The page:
The sales agreement contained an arbitration clause appointing the major accounting firm KPMG to decide certain pricing disputes. The clause stated that, within 30 days of the referral, KPMG was required to deliver "a report setting forth such calculations and reasonably detailed explanations of each required adjustment, including the basis thereof." The clause also stated that “[KPMG’s] determination shall be final and binding upon Seller and Buyer, and absent manifest error, shall be deemed a final arbitration award that is binding on Buyer and Seller."
Tyson moved to have the pricing kerfuffle sent to arbitration with KPMG. Keystone resisted, essentially arguing that Tyson’s claims were based on alleged breaches of pre-closing warranties and representations, and not simply a pricing dispute, and therefore were not encompassed by the arbitration provision.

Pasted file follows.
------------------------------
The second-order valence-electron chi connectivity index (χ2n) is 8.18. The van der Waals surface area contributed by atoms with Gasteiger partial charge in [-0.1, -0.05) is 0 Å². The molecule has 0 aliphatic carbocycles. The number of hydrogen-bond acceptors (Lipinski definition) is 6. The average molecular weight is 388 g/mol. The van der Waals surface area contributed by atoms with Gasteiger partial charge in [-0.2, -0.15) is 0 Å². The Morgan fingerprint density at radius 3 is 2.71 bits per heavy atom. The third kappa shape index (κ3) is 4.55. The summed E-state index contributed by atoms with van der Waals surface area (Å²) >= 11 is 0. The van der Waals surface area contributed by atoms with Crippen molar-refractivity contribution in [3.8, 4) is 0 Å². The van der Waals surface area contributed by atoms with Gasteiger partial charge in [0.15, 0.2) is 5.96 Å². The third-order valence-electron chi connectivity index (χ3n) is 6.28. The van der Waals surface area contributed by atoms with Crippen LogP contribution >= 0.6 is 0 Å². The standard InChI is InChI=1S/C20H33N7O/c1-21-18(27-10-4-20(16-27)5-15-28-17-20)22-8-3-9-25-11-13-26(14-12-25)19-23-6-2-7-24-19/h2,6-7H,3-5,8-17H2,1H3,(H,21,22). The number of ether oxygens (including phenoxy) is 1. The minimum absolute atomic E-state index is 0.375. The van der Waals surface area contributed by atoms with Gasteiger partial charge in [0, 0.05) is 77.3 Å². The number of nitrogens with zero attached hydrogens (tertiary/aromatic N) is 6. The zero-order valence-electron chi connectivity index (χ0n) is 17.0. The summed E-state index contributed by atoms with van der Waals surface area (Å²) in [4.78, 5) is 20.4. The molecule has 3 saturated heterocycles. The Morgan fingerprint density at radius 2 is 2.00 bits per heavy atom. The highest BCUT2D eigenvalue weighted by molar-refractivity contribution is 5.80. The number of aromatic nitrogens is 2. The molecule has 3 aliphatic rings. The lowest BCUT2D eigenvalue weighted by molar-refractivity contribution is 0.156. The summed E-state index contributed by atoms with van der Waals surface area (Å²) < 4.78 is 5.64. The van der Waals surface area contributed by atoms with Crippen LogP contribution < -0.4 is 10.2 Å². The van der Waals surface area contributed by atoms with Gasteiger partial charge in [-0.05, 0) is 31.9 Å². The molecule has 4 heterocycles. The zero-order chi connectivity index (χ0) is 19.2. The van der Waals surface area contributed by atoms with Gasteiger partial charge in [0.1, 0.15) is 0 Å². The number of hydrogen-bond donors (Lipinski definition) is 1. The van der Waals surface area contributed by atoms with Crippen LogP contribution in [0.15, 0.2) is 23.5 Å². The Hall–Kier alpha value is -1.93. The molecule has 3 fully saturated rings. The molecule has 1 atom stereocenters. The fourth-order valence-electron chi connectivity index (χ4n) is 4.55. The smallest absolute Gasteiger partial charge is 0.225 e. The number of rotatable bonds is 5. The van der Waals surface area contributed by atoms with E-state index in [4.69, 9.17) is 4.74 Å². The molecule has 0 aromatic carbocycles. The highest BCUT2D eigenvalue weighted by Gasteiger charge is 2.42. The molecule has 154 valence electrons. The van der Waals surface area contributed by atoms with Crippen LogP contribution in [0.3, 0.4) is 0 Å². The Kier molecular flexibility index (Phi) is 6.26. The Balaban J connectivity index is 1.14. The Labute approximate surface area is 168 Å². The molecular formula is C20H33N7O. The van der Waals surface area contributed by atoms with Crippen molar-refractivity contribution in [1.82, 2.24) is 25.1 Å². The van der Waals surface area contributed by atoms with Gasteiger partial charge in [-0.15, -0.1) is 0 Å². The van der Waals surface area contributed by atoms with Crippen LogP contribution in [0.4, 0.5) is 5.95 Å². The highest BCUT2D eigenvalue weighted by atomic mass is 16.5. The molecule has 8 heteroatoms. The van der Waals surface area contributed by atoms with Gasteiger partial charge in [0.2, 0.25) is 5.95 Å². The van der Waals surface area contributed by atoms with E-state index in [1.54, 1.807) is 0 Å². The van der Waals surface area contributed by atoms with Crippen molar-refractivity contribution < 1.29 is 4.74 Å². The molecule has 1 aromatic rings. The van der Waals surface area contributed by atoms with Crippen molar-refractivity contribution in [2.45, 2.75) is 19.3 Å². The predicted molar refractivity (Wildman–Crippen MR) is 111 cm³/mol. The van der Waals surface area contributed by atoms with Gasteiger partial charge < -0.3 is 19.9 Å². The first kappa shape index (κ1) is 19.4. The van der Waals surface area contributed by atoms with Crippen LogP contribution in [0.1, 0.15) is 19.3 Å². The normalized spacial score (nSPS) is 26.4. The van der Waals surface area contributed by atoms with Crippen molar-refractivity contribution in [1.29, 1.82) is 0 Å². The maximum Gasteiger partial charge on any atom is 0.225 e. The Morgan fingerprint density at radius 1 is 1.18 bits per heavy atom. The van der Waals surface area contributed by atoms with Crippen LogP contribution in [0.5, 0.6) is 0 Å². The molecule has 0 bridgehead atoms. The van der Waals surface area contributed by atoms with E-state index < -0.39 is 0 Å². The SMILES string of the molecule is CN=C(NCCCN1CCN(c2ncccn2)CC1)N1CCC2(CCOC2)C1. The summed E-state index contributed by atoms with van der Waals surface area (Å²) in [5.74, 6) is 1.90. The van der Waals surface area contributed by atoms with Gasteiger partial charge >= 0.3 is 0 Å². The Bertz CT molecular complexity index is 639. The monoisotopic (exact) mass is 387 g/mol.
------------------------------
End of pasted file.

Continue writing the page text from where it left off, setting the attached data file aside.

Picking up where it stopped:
The Court said, “you’re out of here,” writing: “[T]he question for the court is whether the parties' disputes…fall reasonably within the scope of the clause. In light of the…strong policy favoring arbitration, any doubts concerning the scope of the arbitrable issue should be resolved in favor of arbitration…Thus arbitration should be compelled unless it may be said with positive assurance that the arbitration clause is not susceptible of an interpretation that covers the asserted dispute...Accordingly, a court can compel arbitration where...[the] arbitration provision can be interpreted to encompass the parties' disputes.’” (Citations omitted.)
The takeaways here are simple. Make your arbitration provisions as clear as possible (and sign them!), so you don’t have to spend time and money litigating over whether arbitration is permissible. In a situation involving unequal bargaining power, such as between an employer and an employee, make sure the employee has time to review the proposed agreement, and do not pressure the employee to sign. And lastly, although arbitration can be expensive, it may be preferable to waiting years for resolution, especially given the world in which we now live.